NEW YORK (Money Magazine) - Cars are a lot like fashion.
There's a bargain basement, where unpopular brands, last year's styles and surplus goods are discounted. But like a bespoke suit, the best and most esteemed auto brands command full price -- or close to it.
That's the conundrum for car shoppers: There's never a half-off sale on the car you want, a Porsche hidden in the clearance rack.
Even so, auto dealers will gladly offer a fair price to any consumer who's done his or her homework and solicited bids from several rivals. Here's how to go about it.
Focus on the car, not the deal -- Make the vehicle your priority when you shop, not the rebates, lease deals or financing offers available. You'll avoid getting stuck with a model you didn't particularly want because of the lure of a so-called bargain.
Prices are at your fingertips -- The Internet has revolutionized car shopping. Combine information on the Web -- manufacturers and consumer publications have detailed sites -- with data from magazines, and there's no excuse for not doing your homework.
Many websites, like Kelley Blue Book's and Edmunds.com, let you research new and used models, compare transaction prices, dealer costs and incentives, and contact dealers to negotiate and scour inventory.
The dating game -- If you're still in the market for a 2003 car or truck, remember the annual game automakers play: Most 2004 models are already in showrooms by now, so any "new" 2003 car you buy today is really a year old. Dealers have no choice but to slash prices to get those '03s off their lots.
No shame in used - All that desperate dealing on new cars, along with a glut of used models coming off leases, has driven the average used-car price down to $10,400 as of August, compared with $12,000 last summer. (Used prices have risen in recent months, but remain well below traditional levels.) And of course, cars suffer their biggest depreciation hit in the first years of ownership.
The 2002 Lexus LS 430 sedan, which sold loaded for about $71,000, costs about $54,000 as a certified pre-owned car (with an extended warranty) at dealerships. Buy it from a private seller and you'll pay about $50,000, or nearly 30 percent off the original price.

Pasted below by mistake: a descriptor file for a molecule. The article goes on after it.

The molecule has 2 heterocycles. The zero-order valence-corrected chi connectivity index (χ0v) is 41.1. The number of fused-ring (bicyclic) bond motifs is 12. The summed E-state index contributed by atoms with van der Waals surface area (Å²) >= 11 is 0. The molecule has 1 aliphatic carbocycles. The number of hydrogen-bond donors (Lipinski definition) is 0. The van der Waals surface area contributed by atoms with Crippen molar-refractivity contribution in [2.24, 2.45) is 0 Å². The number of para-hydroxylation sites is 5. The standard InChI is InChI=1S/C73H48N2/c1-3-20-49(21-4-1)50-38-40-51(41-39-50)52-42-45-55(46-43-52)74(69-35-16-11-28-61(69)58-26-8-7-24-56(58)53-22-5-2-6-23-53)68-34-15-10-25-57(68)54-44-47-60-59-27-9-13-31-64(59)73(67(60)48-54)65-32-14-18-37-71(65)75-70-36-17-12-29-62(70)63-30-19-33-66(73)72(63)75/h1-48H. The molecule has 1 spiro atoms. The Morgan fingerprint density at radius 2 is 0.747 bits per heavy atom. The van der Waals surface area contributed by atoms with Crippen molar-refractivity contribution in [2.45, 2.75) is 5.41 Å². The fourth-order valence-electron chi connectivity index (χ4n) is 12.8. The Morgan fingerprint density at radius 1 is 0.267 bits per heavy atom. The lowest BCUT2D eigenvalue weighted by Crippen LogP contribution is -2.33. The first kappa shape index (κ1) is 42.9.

No rebate or financing can save you that kind of money.
There's no rebate. No giveaways. But don't "tsk" over the TSX: At $26,990, the Acura doesn't need sales gimmicks. In fact, no other sedan currently delivers such levels of quality, luxury and performance for well under $30,000. With understated style and Swiss-watch precision, the TSX drives and feels like an expensive sports sedan. (The catch is a smallish back seat.) The TSX is based on a slightly downsized Honda Accord previously sold overseas, but it has a creamy 200-horsepower four-cylinder engine, taut handling and a deluxe interior that will satisfy Yankee tastes.
The Ford F-Series pickup has been America's top-selling vehicle for 21 years. And despite a lavish, expensive redesign for 2004, the F-150 carries a $22,010 to $36,365 sticker price that isn't significantly higher than the model it replaces. Throw in 2.9 percent interest on a three-year loan, and many F-Series owners can trade up to the new model with no increase in the monthly payment. It's Ford's way of ensuring that truck loyalists don't start eyeballing the cowboy competition -- a herd that now includes big Japanese trucks like Nissan's Titan.
Buyers get 5 percent off the retail price of any Mercedes C, E, SLK and CLK Class model if they visit Germany to adopt their new Benz. Mercedes' European delivery program (now in its 40th year) lets you pick up your car at the Sindelfingen factory, tool around the Continent, then drop the car off at one of 14 points in Europe for safe transport to a dealer back home. You cover your air fare, but there's no additional cost for the program, which includes all shipping and delivery fees, U.S. customs duty, a factory tour, a one-night hotel stay in Sindelfingen and 15 days of European auto insurance.